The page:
Even in this piece no one is trying to "credit" W here, only questioning the premise under which he was and still is criticized. He expressed a confidence in Arab peoples many here will not: that they can peaceably self-govern as well as any people if given the opportunity. He took hits from the Left and Right, some born of islamophobia, others from pragmatism or pessimism.

It's possible the Arab world has reached a kind of tipping point. We may be seeing a "domino effect" where democratic self-rule will sweep across the nations and halt radicalism. I hope so but that's clearly the most optimistic reading. Revolution is often a messy process and I hope our troops are not drawn into it.

Examining his daily record with Egypt, public mix up of Iraq with Afghanistan and an inability to even spell Libya, I have little confidence in Obama's ability to handle a foreign policy crisis. That's more distressing to me than what's going on in those streets.

14 posted on 02/28/2011 10:31:19 AM PST by newzjunkey
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Comment #15 Removed by Moderator

To: Westbrook
In the aftermath of 9/11, George W. Bush frequently spoke of the desire of all people, regardless of their corner of the world, to live in freedom.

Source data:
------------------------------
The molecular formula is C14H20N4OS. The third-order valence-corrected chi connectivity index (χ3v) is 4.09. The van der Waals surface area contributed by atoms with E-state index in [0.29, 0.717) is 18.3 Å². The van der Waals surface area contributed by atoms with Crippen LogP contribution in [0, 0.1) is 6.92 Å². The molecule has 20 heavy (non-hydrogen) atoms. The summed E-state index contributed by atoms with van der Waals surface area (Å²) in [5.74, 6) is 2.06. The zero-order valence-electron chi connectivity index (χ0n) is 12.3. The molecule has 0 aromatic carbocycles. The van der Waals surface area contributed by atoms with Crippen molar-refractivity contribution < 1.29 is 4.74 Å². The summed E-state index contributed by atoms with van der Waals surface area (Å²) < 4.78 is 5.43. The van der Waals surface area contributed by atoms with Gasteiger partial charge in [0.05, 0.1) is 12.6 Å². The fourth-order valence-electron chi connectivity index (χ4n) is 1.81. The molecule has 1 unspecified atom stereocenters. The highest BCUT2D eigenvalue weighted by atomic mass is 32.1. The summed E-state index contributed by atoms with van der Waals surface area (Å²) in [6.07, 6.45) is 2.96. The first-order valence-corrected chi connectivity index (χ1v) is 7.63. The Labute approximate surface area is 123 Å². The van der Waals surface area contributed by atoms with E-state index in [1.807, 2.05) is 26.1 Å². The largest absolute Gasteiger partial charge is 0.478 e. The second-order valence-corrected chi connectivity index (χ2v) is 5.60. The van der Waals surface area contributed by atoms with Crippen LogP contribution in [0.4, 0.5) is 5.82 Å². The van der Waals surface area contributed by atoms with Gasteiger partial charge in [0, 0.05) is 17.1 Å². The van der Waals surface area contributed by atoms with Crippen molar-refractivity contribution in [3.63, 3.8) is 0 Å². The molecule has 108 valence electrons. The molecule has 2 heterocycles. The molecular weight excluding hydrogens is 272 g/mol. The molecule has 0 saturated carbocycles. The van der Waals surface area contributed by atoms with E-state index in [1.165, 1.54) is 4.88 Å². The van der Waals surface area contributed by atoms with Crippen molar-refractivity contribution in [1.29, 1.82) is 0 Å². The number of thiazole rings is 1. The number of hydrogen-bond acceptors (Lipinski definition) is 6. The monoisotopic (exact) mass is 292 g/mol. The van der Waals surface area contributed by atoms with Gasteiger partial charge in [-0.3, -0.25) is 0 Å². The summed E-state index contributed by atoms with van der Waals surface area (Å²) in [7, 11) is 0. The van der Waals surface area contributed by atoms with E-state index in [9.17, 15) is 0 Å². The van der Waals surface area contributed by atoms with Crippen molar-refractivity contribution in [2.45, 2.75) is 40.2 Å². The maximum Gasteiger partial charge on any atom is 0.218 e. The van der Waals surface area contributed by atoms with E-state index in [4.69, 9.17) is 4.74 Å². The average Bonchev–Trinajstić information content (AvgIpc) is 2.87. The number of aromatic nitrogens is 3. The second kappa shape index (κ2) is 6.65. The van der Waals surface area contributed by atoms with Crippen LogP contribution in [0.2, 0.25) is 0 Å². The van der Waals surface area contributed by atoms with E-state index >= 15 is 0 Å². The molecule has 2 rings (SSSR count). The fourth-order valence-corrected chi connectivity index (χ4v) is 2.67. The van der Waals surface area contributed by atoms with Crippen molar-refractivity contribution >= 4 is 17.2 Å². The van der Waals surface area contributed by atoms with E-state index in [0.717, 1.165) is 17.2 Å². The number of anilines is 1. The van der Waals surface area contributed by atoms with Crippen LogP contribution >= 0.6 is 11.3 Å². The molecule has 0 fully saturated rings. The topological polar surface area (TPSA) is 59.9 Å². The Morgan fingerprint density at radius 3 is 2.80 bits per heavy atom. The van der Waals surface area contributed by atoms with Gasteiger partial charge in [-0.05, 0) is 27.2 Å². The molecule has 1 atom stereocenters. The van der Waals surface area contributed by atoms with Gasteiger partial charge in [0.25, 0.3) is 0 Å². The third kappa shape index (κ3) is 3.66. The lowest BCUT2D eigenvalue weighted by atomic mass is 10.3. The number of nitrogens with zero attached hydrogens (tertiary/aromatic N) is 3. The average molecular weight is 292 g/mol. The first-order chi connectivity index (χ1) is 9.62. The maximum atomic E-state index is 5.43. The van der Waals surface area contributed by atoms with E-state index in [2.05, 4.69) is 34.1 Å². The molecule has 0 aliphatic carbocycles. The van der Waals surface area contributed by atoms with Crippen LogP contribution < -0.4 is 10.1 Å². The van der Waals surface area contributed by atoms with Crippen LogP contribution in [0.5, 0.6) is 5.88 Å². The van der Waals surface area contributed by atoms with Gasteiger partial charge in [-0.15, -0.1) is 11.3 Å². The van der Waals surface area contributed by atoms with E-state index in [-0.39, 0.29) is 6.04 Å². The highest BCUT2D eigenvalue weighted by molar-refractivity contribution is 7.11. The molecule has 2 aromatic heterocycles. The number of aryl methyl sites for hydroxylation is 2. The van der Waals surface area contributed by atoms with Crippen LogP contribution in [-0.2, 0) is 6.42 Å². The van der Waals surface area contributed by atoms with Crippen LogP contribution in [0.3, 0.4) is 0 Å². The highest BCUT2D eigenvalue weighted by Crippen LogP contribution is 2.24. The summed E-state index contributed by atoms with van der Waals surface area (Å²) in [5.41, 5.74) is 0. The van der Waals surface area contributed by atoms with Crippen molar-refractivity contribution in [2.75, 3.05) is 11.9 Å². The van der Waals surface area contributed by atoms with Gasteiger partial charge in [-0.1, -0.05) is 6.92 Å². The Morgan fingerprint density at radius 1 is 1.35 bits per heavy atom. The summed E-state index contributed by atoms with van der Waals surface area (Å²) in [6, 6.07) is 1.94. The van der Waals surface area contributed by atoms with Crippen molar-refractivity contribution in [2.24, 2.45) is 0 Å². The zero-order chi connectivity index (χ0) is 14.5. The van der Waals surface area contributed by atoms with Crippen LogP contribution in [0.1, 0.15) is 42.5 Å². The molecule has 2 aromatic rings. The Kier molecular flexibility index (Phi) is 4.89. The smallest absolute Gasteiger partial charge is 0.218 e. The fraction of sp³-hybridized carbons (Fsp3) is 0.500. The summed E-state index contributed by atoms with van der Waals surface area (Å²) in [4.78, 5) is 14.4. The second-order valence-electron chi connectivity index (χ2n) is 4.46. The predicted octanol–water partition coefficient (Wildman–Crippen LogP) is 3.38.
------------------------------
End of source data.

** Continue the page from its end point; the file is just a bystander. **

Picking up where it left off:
One of the many things President Bush was dead wrong about.

“Most men do not desire liberty; most only wish for a just master.” Sallust

L

16 posted on 02/28/2011 11:09:25 AM PST by Lurker (The avalanche has begun. The pebbles no longer have a vote.)
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To: silverleaf
"Who is “Mr” Bush?

A relative of President Bush?"

I think he is referring to W and 41.

17 posted on 02/28/2011 12:00:25 PM PST by Paladin2
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To: Paladin2

Unfortunately many in America are more than willing to sacrifice freedom for a promise of government-provided security.


18 posted on 02/28/2011 12:04:08 PM PST by Cuttnhorse (Obama; a skid mark on the undershorts of American history.)
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To: Cuttnhorse

It’s apparently part of the human condition.


19 posted on 02/28/2011 12:07:03 PM PST by Paladin2
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To: Graybeard58

God Bless The Bushes! I miss their Christmas cards.


20 posted on 02/28/2011 12:48:43 PM PST by upcountryhorseman (An old fashioned conservative)
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To: Dilbert56

The only honest and ultimately useful “Crusade of Ideas” is to spread the truth about Islam.

That can’t be done in the ME, of course. Not practical. Can’t even be done in Europe or Canada. At least not now.

But it can, and should be done here. Has to start somewhere.


21 posted on 02/28/2011 5:32:52 PM PST by samtheman
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To: Graybeard58; AdmSmith; AnonymousConservative; Berosus; bigheadfred; ColdOne; Convert from ECUSA; ...

The Demwit partisan shills on CNN were smearing and spinning tonight — was Bush too easy on Gaddafi?

Thanks Graybeard58.


22 posted on 02/28/2011 6:05:17 PM PST by SunkenCiv (The 2nd Amendment follows right behind the 1st because some people are hard of hearing.)